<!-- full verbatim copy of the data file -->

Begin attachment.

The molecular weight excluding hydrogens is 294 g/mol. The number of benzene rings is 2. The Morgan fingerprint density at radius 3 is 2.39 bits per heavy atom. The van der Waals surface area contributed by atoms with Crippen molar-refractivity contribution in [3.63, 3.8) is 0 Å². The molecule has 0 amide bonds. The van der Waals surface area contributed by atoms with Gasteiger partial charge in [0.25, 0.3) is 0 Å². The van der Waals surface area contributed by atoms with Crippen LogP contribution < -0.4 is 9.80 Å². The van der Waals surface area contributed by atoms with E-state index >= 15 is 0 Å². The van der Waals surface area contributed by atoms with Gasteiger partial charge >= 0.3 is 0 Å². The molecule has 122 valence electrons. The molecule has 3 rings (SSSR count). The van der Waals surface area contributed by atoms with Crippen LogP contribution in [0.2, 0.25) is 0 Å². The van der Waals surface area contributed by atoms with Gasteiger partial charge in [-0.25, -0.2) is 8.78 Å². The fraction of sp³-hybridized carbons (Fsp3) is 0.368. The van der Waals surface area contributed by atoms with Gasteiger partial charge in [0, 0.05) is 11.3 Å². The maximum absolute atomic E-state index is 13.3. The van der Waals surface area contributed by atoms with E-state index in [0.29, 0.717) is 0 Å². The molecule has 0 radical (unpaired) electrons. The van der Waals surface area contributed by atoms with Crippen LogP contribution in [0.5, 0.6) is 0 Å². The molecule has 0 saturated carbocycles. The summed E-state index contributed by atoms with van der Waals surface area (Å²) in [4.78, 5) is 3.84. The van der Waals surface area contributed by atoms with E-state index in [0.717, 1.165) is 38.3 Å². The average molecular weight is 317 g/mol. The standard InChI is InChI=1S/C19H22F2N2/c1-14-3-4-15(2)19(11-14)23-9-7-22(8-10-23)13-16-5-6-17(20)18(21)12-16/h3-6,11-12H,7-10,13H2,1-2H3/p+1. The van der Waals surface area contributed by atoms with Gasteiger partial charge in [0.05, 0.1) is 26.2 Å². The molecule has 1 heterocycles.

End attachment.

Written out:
The molecular weight excluding hydrogens is 294 g/mol. The number of benzene rings is 2. The Morgan fingerprint density at radius 3 is 2.39 bits per heavy atom. The van der Waals surface area contributed by atoms with Crippen molar-refractivity contribution in [3.63, 3.8) is 0 Å². The molecule has 0 amide bonds. The van der Waals surface area contributed by atoms with Gasteiger partial charge in [0.25, 0.3) is 0 Å². The van der Waals surface area contributed by atoms with Crippen LogP contribution < -0.4 is 9.80 Å². The van der Waals surface area contributed by atoms with E-state index >= 15 is 0 Å². The van der Waals surface area contributed by atoms with Gasteiger partial charge >= 0.3 is 0 Å². The molecule has 122 valence electrons. The molecule has 3 rings (SSSR count). The van der Waals surface area contributed by atoms with Crippen LogP contribution in [0.2, 0.25) is 0 Å². The van der Waals surface area contributed by atoms with Gasteiger partial charge in [-0.25, -0.2) is 8.78 Å². The fraction of sp³-hybridized carbons (Fsp3) is 0.368. The van der Waals surface area contributed by atoms with Gasteiger partial charge in [0, 0.05) is 11.3 Å². The maximum absolute atomic E-state index is 13.3. The van der Waals surface area contributed by atoms with E-state index in [0.29, 0.717) is 0 Å². The molecule has 0 radical (unpaired) electrons. The van der Waals surface area contributed by atoms with Crippen LogP contribution in [0.5, 0.6) is 0 Å². The molecule has 0 saturated carbocycles. The summed E-state index contributed by atoms with van der Waals surface area (Å²) in [4.78, 5) is 3.84. The van der Waals surface area contributed by atoms with E-state index in [0.717, 1.165) is 38.3 Å². The average molecular weight is 317 g/mol. The standard InChI is InChI=1S/C19H22F2N2/c1-14-3-4-15(2)19(11-14)23-9-7-22(8-10-23)13-16-5-6-17(20)18(21)12-16/h3-6,11-12H,7-10,13H2,1-2H3/p+1. The van der Waals surface area contributed by atoms with Gasteiger partial charge in [0.05, 0.1) is 26.2 Å². The molecule has 1 heterocycles.